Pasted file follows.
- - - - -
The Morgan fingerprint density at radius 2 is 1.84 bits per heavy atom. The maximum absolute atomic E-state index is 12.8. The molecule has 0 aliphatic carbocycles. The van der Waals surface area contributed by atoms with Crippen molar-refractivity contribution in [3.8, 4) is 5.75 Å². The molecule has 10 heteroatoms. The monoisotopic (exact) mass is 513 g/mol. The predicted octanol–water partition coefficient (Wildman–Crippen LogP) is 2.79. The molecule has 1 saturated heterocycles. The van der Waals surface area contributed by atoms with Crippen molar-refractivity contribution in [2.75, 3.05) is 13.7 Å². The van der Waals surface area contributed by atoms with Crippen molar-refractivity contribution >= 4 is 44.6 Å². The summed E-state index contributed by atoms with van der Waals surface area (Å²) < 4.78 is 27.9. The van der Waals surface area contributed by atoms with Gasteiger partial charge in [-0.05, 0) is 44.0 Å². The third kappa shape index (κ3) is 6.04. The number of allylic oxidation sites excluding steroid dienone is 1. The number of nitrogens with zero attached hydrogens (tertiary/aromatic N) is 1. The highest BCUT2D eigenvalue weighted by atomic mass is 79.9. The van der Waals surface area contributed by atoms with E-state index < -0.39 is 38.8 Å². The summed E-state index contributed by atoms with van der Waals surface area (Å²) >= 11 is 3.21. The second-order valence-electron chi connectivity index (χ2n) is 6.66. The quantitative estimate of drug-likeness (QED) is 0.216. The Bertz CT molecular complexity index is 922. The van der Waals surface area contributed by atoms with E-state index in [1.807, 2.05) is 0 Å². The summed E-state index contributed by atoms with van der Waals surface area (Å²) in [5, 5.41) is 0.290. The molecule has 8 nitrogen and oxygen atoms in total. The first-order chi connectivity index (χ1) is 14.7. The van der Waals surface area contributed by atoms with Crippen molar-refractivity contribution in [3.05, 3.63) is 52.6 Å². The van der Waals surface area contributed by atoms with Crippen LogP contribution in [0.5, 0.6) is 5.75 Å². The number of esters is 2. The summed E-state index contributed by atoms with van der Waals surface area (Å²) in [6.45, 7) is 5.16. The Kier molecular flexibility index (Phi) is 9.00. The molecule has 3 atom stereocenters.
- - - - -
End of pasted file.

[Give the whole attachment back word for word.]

The Morgan fingerprint density at radius 2 is 1.84 bits per heavy atom. The maximum absolute atomic E-state index is 12.8. The molecule has 0 aliphatic carbocycles. The van der Waals surface area contributed by atoms with Crippen molar-refractivity contribution in [3.8, 4) is 5.75 Å². The molecule has 10 heteroatoms. The monoisotopic (exact) mass is 513 g/mol. The predicted octanol–water partition coefficient (Wildman–Crippen LogP) is 2.79. The molecule has 1 saturated heterocycles. The van der Waals surface area contributed by atoms with Crippen molar-refractivity contribution in [2.75, 3.05) is 13.7 Å². The van der Waals surface area contributed by atoms with Crippen molar-refractivity contribution >= 4 is 44.6 Å². The summed E-state index contributed by atoms with van der Waals surface area (Å²) < 4.78 is 27.9. The van der Waals surface area contributed by atoms with Gasteiger partial charge in [-0.05, 0) is 44.0 Å². The third kappa shape index (κ3) is 6.04. The number of allylic oxidation sites excluding steroid dienone is 1. The number of nitrogens with zero attached hydrogens (tertiary/aromatic N) is 1. The highest BCUT2D eigenvalue weighted by atomic mass is 79.9. The van der Waals surface area contributed by atoms with E-state index < -0.39 is 38.8 Å². The summed E-state index contributed by atoms with van der Waals surface area (Å²) >= 11 is 3.21. The second-order valence-electron chi connectivity index (χ2n) is 6.66. The quantitative estimate of drug-likeness (QED) is 0.216. The Bertz CT molecular complexity index is 922. The van der Waals surface area contributed by atoms with E-state index in [1.807, 2.05) is 0 Å². The summed E-state index contributed by atoms with van der Waals surface area (Å²) in [5, 5.41) is 0.290. The molecule has 8 nitrogen and oxygen atoms in total. The first-order chi connectivity index (χ1) is 14.7. The van der Waals surface area contributed by atoms with Crippen molar-refractivity contribution in [3.05, 3.63) is 52.6 Å². The van der Waals surface area contributed by atoms with Crippen LogP contribution in [0.5, 0.6) is 5.75 Å². The number of esters is 2. The summed E-state index contributed by atoms with van der Waals surface area (Å²) in [6.45, 7) is 5.16. The Kier molecular flexibility index (Phi) is 9.00. The molecule has 3 atom stereocenters.